Some assembly required, this novel does.
If you’ve read any of what’s called Markson’s tetralogy (there is no series or unifying name provided by the author), you’ll recognize the format of that sentence. If you haven’t read any of the tetralogy, you’re missing out.Between the scores of facts, quotes, names, places and dates, Writer occasionally pokes his head up to remind us that we are, in fact, reading a novel, or something like a novel, or something like almost anything else Writer thinks of. [Damned danglers] Remind us that all stories, if told in full, lead to death. Remind us of this incredible tradition (the Literary tradition) that we participate in. [‘nother dangler] Remind us, encourage us, spur us on—making some (me) want to sit at the computer googling all the names, dates, places, quotes, I don’t recognize—makes me want to read more.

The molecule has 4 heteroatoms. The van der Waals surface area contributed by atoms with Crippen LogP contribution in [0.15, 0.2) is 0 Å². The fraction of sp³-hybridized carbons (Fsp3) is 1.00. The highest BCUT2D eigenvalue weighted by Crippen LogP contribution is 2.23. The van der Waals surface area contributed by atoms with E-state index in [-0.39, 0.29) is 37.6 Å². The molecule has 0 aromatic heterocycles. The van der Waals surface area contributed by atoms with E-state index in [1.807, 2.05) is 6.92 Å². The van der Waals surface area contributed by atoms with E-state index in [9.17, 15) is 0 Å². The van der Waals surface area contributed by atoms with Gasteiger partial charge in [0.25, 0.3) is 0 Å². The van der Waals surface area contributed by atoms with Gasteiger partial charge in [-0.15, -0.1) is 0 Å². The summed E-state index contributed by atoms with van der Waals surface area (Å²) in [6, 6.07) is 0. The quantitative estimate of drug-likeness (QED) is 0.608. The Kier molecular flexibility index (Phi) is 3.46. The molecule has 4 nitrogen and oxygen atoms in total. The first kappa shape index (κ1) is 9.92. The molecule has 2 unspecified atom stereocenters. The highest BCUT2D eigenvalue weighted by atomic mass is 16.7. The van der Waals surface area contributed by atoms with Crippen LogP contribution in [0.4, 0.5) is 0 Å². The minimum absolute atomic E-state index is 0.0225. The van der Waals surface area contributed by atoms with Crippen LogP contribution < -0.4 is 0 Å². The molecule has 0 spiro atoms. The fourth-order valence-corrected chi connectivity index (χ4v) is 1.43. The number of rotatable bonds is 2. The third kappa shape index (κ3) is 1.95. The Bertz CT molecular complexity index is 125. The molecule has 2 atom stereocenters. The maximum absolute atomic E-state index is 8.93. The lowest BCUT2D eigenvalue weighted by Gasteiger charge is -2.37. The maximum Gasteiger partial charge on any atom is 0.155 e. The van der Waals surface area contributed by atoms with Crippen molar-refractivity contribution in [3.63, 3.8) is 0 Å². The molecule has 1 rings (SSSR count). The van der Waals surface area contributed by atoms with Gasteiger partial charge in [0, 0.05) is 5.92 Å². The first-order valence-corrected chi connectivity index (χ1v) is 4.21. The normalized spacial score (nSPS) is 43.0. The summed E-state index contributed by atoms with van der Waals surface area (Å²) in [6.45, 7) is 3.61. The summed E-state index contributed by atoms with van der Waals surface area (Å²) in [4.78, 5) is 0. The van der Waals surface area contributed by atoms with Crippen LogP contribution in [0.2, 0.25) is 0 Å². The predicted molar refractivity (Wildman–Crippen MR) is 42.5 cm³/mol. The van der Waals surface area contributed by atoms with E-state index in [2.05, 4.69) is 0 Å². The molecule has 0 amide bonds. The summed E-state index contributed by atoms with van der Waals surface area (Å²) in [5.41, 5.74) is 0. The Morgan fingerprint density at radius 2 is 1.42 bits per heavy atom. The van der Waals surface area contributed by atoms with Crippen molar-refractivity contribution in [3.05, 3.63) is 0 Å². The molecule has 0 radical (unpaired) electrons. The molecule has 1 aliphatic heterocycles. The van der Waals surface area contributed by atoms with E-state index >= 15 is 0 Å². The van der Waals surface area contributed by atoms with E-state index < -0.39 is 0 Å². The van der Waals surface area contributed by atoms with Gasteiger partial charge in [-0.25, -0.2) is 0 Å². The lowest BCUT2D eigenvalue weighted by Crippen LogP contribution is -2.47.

Having now read three of the four, I’m anxious to get to the last so I can, in fact, pursue the entries (google ‘em). I love the inverted sentence structure on some entries, almost as if they are the contents of the index cards mentioned in Vanishing Point, and filed by their first words:
The Delaware River, Einstein’s ashes were scattered in.I love the odd, sad way Markson adds emphasis to items in a list:
The likelihood that Ann Hathaway could not read.
Botticelli spent his last years on crutches.
And on charity.
Botticelli.I love the strange or humorous fleeting thoughts of Writer as his list goes on and on:
Realizing idly that every artist in history—until Writer’s own century—rode horseback.or
I was, with God’s help, born poor.A literary recreation for those of a literary bent—or, maybe just those of us who are bent.